Hiroo Onoda, Japanese soldier who hid in Philippine jungle for 29 years, dies at 91


This picture taken on March 11, 1974 shows former Japanese imperial army soldier Hiroo Onoda (R) offering his military sword to former Philippine President Ferdinand Marcos to express his surrender. (JIJI PRESS/AFP/Getty Images)
January 17

The formal surrender of Japan was held in Tokyo Bay on Sept. 2, 1945 — weeks after two atomic bomb blasts brought an end to years of carnage. Emperor Hirohito called on the Japanese to “endure the unendurable,” forfeiting the cause that led millions of his countrymen to their graves.

World War II was over — but not for Hiroo Onoda. A lieutenant in the Imperial Japanese Army, Mr. Onoda spent an additional 29 years hiding in the jungle of an isolated Philippine island.

The Japanese government spent a small fortune trying to alert stragglers like Mr. Onoda about the war’s end, but he dismissed it as enemy propaganda. He stuck to his gun and headed back into the bush in the service of his emperor, bracing for an enemy that didn’t exist anymore.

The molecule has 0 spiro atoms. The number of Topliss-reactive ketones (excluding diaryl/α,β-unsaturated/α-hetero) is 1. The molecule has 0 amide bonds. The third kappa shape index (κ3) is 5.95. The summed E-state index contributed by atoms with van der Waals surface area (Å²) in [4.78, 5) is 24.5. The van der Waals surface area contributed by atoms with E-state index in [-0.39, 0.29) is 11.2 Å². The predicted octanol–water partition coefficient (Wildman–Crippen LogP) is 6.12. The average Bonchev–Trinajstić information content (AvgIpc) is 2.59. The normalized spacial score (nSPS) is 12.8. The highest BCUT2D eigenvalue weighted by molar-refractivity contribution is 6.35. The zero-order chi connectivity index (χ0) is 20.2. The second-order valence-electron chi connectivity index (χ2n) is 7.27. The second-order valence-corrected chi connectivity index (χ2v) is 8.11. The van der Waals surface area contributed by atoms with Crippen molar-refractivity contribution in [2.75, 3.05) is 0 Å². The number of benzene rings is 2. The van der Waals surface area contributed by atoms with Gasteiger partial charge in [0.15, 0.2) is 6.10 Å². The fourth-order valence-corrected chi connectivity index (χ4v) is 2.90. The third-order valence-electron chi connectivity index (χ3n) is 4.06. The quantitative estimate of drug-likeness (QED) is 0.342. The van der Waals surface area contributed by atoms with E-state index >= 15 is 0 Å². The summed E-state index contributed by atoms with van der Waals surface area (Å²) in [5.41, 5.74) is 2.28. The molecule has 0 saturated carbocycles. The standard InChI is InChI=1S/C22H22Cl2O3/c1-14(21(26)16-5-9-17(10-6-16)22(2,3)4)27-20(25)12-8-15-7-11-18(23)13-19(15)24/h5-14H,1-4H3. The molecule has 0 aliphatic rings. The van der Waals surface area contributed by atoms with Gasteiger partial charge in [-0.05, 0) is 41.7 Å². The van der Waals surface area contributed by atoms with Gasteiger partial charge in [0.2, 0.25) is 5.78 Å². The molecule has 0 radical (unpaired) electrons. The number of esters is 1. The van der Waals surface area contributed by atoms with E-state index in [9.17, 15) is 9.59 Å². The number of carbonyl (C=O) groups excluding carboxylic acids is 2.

For Mr. Onoda, who continued beyond belief to follow wartime orders, loyalty was not only blind but deaf.

He emerged in 1974, emaciated but still sporting what remained of his old uniform. Mr. Onoda, who died Jan. 16 at age 91, was the last Japanese soldier to come out of hiding in the Philippines, having survived through thievery, ­asceticism and undeviating will. He said he thought of “nothing but accomplishing my duty.”

To many Japanese at the time, he embodied prewar virtues of endurance, obedience and sacrifice — qualities that seemed increasingly antiquated as the country transformed from the devastation of war into an economic powerhouse and a hive of materialism.

At the time of Mr. Onoda’s surrender, the Japanese ambassador to the Philippines declared him the “paragon of the Japanese soldier.”